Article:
In addition to the gateposts, two large decorative vases that also stood in front of the Newcomb mansion / old St. X were also saved. They found a new home with Robert & Mary Adelberg, who donated them back to St X in 2003. The vases now sit on the campus, at the east entrance to the Media Center building, opposite the main entrance.  They have been beautifully restored.

The newcomb vase in front of the old St. Xavier and the restored vases at the new St. X campus. (Courtesy Steve Wiser)
The newcomb vase in front of the old St. Xavier and the restored vases at the new St. X campus. (Courtesy Steve Wiser)

Now, these elegant vases and Whitestone-designed stone gateposts serve as landmark sentinels. If these vases and pillars could tell tales of all the Louisvillians who have passed by, they would speak of the social elite who visited Horatio Newcomb and the students of St. Xavier High School.

Several small bits of Louisville history, once forgotten, are still standing with pride.

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Steve Wiser

Steve Wiser

Steve Wiser, AIA, is a local architect and author of Louisville 2035, a vision of the city in the year 2035. His most recent book is Modern Houses of Louisville. He has been an active participant in urban planning for over 30 years.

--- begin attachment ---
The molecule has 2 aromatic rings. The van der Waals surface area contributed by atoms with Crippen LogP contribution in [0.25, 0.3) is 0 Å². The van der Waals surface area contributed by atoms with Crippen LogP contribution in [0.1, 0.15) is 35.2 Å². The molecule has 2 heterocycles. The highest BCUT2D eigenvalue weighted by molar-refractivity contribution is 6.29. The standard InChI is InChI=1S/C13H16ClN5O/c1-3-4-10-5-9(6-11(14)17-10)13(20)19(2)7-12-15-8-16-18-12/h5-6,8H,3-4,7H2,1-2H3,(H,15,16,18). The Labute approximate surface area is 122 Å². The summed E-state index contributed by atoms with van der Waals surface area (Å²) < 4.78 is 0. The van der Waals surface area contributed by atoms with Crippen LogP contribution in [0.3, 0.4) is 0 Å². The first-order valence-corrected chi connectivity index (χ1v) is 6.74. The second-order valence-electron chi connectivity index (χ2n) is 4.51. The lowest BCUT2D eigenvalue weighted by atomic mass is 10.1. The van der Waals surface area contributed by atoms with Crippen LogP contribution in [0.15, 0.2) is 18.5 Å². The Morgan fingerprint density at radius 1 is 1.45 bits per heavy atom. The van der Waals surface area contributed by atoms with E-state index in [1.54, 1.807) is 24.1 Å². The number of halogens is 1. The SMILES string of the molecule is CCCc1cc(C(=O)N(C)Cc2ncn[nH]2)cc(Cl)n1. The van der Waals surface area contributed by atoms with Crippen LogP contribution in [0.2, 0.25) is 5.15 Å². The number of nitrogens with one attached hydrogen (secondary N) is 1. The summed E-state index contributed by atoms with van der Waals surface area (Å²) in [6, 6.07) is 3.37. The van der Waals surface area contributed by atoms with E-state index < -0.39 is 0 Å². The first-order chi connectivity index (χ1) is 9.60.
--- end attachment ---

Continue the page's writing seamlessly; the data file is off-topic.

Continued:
Steve Wiser

2 COMMENTS

  1. I believe that the Louisville Hotel began its life as a Stouffer’s after St X moved and the buildings were razed.

  2. Great article Steve! Not as a correction but for your information, as a apart of my sculptural installation based around my Theodore James Ryken statue (The founder of the Xaverian Brothers which began here in Louisville [pictured above at St. X]) I removed the Newcomb vases from inside a cramped entryway and included them in the ultimate design. I also included a bench from the original St. X location in addition to cobble stone bricks from the city’s streets around that time. All of this was essentially to create a timely / period environment for the statue, not to mention to celebrate the beautiful vases also! You can get a better idea of the work and see the bench through my website here : http://www.mweir.com/commissions.html

    Cheers! Matt Weir